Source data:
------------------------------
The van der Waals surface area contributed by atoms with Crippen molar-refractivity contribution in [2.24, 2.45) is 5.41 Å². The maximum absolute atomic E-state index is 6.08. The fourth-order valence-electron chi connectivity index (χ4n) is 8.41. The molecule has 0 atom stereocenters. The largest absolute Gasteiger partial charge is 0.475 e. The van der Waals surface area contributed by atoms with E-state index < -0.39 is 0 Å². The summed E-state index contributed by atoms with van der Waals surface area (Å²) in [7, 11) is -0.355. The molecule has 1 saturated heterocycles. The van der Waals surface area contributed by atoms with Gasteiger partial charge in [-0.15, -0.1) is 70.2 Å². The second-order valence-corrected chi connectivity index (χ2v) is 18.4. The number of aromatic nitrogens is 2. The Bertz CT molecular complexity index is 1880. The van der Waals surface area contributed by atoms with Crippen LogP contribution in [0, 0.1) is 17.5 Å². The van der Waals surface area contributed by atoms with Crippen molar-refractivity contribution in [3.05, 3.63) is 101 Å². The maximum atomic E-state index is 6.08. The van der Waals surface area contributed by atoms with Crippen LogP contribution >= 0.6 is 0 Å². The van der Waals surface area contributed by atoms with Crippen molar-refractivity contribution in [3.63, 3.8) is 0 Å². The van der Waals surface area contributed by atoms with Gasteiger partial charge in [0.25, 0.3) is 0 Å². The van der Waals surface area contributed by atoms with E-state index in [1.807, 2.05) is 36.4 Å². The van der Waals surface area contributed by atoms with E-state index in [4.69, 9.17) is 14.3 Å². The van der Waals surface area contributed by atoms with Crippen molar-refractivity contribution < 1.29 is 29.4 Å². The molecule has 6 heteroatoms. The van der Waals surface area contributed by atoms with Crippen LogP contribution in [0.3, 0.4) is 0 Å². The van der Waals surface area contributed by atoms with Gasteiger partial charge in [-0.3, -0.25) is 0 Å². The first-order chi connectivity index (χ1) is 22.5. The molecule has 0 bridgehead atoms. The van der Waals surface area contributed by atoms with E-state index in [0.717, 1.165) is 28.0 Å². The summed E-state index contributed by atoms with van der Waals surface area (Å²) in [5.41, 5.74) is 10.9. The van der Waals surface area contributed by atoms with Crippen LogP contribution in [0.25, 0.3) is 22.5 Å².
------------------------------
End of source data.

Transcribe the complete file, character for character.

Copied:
The van der Waals surface area contributed by atoms with Crippen molar-refractivity contribution in [2.24, 2.45) is 5.41 Å². The maximum absolute atomic E-state index is 6.08. The fourth-order valence-electron chi connectivity index (χ4n) is 8.41. The molecule has 0 atom stereocenters. The largest absolute Gasteiger partial charge is 0.475 e. The van der Waals surface area contributed by atoms with E-state index < -0.39 is 0 Å². The summed E-state index contributed by atoms with van der Waals surface area (Å²) in [7, 11) is -0.355. The molecule has 1 saturated heterocycles. The van der Waals surface area contributed by atoms with Gasteiger partial charge in [-0.15, -0.1) is 70.2 Å². The second-order valence-corrected chi connectivity index (χ2v) is 18.4. The number of aromatic nitrogens is 2. The Bertz CT molecular complexity index is 1880. The van der Waals surface area contributed by atoms with Crippen LogP contribution in [0, 0.1) is 17.5 Å². The van der Waals surface area contributed by atoms with Crippen molar-refractivity contribution in [3.05, 3.63) is 101 Å². The maximum atomic E-state index is 6.08. The van der Waals surface area contributed by atoms with Crippen LogP contribution >= 0.6 is 0 Å². The van der Waals surface area contributed by atoms with Crippen molar-refractivity contribution in [3.63, 3.8) is 0 Å². The van der Waals surface area contributed by atoms with Gasteiger partial charge in [0.25, 0.3) is 0 Å². The van der Waals surface area contributed by atoms with E-state index in [1.807, 2.05) is 36.4 Å². The van der Waals surface area contributed by atoms with E-state index in [4.69, 9.17) is 14.3 Å². The van der Waals surface area contributed by atoms with Crippen molar-refractivity contribution < 1.29 is 29.4 Å². The molecule has 6 heteroatoms. The van der Waals surface area contributed by atoms with Crippen LogP contribution in [0.3, 0.4) is 0 Å². The van der Waals surface area contributed by atoms with Gasteiger partial charge in [-0.3, -0.25) is 0 Å². The first-order chi connectivity index (χ1) is 22.5. The molecule has 0 bridgehead atoms. The van der Waals surface area contributed by atoms with E-state index in [0.717, 1.165) is 28.0 Å². The summed E-state index contributed by atoms with van der Waals surface area (Å²) in [5.41, 5.74) is 10.9. The van der Waals surface area contributed by atoms with Crippen LogP contribution in [0.25, 0.3) is 22.5 Å².